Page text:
Key takeaways from state and local US elections this week

Republican Florida Governor Ron DeSantis, who will likely run for president, faces setbacks in off-year vote on Tuesday.

Daniel Cameron
Kentucky Attorney General Daniel Cameron speaks to supporters following his victory on May 16 in the Republican primary in Louisville, Kentucky, the US [Timothy D. Easley/AP Photo]

This year will not see decisive elections at the national level in the United States, but a few municipal and state contests this week may be a bellwether of where voters stand ahead of the presidential vote in 2024.

Voters in Florida, Kentucky and Pennsylvania headed to the polls on Tuesday to choose local leaders and party nominees for statewide offices.

A popular saying in US public life is that all politics is local. Off-year elections, which fall between presidential contests and midterm votes, can be consequential. Here, Al Jazeera looks at key races from Tuesday’s election.

Trump-backed candidate for governor wins Kentucky primary

Kentucky Attorney General Daniel Cameron, who was endorsed by former President Donald Trump, comfortably won the Republican nomination for governor, fending off two serious opponents, including one who was backed by Florida Governor Ron DeSantis.

With nearly all ballots counted, Cameron had around 48 percent of the votes. DeSantis-endorsed Kelly Craft, a former US ambassador to the United Nations, came in third – more than 30 percentage points behind Cameron.

The Florida governor, who has yet to announce a presidential run but is largely seen as Trump’s most serious challenger for the 2024 Republican nomination, came out publicly in support of Craft a day before the election.

It is not clear how that endorsement or Trump’s backing of Cameron affected the race.

But the former president, who is seeking the White House again in 2024, took a victory lap and slammed DeSantis on Wednesday, referring to the Florida governor as “DeSanctimonious”.

“Congratulations to a ‘star’ in Kentucky, Daniel Cameron, who easily won the Republican Nomination for Governor,” Trump wrote on his Truth Social platform.

“He had my Complete and Total Endorsement. The DeSanctimonious backed candidate came in a DISTANT third. Ron’s magic is GONE!”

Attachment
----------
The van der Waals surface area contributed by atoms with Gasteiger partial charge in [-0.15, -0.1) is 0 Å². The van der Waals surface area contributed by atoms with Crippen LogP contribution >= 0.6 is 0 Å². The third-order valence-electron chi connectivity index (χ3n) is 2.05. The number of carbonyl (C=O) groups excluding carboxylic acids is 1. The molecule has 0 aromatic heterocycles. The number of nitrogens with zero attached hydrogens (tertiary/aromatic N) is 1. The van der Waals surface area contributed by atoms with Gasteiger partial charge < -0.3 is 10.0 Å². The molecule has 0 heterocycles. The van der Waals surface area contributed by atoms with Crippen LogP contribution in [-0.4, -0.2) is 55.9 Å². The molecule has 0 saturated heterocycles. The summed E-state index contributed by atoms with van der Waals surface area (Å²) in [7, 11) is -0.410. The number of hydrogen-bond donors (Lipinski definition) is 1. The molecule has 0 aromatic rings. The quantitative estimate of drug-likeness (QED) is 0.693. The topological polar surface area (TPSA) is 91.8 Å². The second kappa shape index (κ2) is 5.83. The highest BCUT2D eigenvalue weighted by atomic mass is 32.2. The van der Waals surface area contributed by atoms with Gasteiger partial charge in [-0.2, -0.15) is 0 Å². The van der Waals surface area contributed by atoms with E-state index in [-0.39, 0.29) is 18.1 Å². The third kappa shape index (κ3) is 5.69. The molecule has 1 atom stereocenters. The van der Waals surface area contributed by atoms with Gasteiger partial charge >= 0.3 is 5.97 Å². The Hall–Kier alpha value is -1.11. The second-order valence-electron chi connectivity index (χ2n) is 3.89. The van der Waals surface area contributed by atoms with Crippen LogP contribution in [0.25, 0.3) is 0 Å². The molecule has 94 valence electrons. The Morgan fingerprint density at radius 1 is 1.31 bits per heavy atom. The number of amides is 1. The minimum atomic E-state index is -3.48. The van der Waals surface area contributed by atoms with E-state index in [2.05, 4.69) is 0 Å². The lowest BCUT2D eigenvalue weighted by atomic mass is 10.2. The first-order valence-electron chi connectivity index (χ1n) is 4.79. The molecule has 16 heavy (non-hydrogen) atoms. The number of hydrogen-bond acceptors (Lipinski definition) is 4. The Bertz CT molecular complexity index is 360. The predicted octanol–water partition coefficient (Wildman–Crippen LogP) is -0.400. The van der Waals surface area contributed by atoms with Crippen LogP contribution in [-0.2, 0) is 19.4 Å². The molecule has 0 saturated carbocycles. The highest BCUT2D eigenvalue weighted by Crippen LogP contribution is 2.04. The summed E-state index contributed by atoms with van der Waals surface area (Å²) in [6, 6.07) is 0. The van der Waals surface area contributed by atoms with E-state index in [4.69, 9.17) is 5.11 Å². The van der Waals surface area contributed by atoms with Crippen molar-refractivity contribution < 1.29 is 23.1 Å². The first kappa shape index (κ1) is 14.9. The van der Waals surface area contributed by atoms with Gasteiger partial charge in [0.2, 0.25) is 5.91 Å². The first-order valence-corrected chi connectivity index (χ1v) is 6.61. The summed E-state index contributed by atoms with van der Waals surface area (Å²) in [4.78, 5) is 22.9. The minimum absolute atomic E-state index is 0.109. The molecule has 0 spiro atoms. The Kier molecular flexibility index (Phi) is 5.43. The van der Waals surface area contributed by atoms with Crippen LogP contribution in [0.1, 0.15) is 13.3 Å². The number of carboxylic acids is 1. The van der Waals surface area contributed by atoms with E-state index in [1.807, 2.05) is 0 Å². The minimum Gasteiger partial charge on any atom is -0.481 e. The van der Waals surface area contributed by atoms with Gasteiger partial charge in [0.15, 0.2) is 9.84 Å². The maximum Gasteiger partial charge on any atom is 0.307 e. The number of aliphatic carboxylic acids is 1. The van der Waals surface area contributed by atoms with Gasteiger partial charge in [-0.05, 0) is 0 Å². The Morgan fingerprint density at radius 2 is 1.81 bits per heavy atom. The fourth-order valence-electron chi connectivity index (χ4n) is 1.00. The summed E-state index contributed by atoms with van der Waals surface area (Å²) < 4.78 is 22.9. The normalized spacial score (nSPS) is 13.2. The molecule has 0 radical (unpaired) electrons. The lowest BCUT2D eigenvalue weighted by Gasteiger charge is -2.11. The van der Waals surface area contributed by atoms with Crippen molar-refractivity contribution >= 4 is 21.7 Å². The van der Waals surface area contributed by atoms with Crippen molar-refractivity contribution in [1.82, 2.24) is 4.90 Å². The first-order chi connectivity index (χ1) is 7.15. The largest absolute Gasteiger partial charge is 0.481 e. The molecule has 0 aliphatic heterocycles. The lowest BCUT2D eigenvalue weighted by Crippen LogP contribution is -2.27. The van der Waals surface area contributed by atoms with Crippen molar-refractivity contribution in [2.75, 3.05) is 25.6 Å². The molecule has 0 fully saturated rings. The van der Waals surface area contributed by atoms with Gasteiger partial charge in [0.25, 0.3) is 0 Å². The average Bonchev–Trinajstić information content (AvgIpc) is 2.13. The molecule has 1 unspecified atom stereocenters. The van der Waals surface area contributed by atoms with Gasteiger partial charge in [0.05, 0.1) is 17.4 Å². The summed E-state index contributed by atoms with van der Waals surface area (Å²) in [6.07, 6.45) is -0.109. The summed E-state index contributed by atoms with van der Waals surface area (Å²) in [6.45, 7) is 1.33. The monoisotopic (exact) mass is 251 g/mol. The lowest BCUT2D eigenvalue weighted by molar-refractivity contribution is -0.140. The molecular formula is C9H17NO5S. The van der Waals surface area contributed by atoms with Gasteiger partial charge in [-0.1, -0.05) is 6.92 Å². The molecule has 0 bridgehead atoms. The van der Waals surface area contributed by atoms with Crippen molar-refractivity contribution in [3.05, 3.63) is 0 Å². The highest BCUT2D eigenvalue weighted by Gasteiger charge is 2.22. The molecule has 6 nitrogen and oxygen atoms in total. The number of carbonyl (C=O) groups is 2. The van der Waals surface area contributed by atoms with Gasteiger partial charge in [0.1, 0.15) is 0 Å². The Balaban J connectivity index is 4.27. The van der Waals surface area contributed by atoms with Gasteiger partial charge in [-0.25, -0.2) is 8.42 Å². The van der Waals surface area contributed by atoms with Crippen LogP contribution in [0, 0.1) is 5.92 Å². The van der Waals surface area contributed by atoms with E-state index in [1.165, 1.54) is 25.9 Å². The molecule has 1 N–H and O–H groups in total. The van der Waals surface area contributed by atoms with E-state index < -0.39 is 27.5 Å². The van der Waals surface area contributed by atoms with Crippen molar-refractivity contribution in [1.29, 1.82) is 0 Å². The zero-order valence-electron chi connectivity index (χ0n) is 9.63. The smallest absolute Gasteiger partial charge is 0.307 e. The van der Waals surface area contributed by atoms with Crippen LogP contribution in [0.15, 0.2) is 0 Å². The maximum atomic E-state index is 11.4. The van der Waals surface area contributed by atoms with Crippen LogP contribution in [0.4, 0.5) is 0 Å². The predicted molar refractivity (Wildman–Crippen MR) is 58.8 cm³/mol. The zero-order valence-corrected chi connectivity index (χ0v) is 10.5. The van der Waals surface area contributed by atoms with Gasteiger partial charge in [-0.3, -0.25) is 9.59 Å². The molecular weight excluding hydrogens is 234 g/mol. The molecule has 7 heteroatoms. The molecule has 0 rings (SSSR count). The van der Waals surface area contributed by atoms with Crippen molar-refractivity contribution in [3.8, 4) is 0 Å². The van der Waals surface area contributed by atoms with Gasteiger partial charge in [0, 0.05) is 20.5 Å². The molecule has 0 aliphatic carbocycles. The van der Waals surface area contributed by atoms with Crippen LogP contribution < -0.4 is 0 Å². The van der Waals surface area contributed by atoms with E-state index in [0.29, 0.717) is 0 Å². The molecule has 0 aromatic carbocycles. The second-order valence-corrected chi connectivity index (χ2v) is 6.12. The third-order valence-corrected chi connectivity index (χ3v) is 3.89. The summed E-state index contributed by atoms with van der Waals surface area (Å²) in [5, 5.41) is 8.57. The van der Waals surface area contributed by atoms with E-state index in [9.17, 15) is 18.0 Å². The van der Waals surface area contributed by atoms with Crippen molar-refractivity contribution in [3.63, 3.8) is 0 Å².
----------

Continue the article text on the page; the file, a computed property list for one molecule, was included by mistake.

Cameron will take on incumbent Democratic Governor Andy Beshear in November in what is seen as the most important election of the year. If he wins, Cameron would become Kentucky’s first Black governor.

A loss for Republicans in Florida

DeSantis was dealt another blow on Tuesday, this time in his own home state of Florida where he has been touting his proclaimed achievements and conservative credentials.

In Jacksonville, a city of nearly one million people in northeast Florida, Democrat Donna Deegan beat DeSantis-backed Republican Daniel Davis in the mayor’s race.

Jacksonville is now set to lose its status as the largest US city with a Republican mayor. Its current Mayor Lenny Curry was unable to run this year because of term limits.

“Love won tonight, and we made history. We have a new day in Jacksonville because people chose unity over division — creating a broad coalition of people across the political spectrum that want a unified city,” Deegan, a former local news anchor, wrote on Twitter late on Tuesday.

“Together, we will bring change for good to Jacksonville by making good on the decades-long broken promises on infrastructure, building an economy that works for everyone and improving access to healthcare.”

Deegan will become the first woman to lead the city when she takes office on July 1.

Despite the loss for his Republican Party, Trump again took the opportunity to hit out at DeSantis.

“Wow! In a big upset, the DeSanctimonious backed Republican candidate for Mayor of Jacksonville, Florida, LOST. This is a shocker. If they would have asked me to Endorse, he would have won, easily,” the former president wrote in a social media post.

Several Democrats in Congress hailed the Jacksonville election results.

Setback for progressives in Philadelphia

Public safety has been the top issue in major city municipal elections in the US in recent years, as crime rates have risen since the outbreak of the COVID-19 pandemic in 2020.

Mayoral races in several Democratic-run cities have pitted progressives who advocate more funding for social programmes and education to tackle the root causes of crimes against moderates who advocate bolstering law enforcement.

On Tuesday, the more conservative camp scored a victory in Philadelphia, where former City Council member Cherelle Parker won the Democratic primary for mayor in a crowded pool of candidates.

Parker’s public safety platform called for hiring more law enforcement officers and prioritising filling vacancies in the police department.

With most ballots counted, she earned around 33 percent of the votes on Tuesday, placing first amongst five serious candidates, including progressive favourite Helen Gym, who came in third.

Parker, who is favoured to win in November against Republican nominee David Oh, would become the city’s first female mayor.

“I’m so incredibly honored to have earned the Democratic nomination tonight. It’s been a long road, and to see the tireless work of my campaign team, supporters, and family pay off is humbling,” Parker wrote on Twitter.

Her win comes a day after new Chicago Mayor Brandon Johnson took office after winning that election on a progressive platform in a contest that also focused on public safety.

Source: Al Jazeera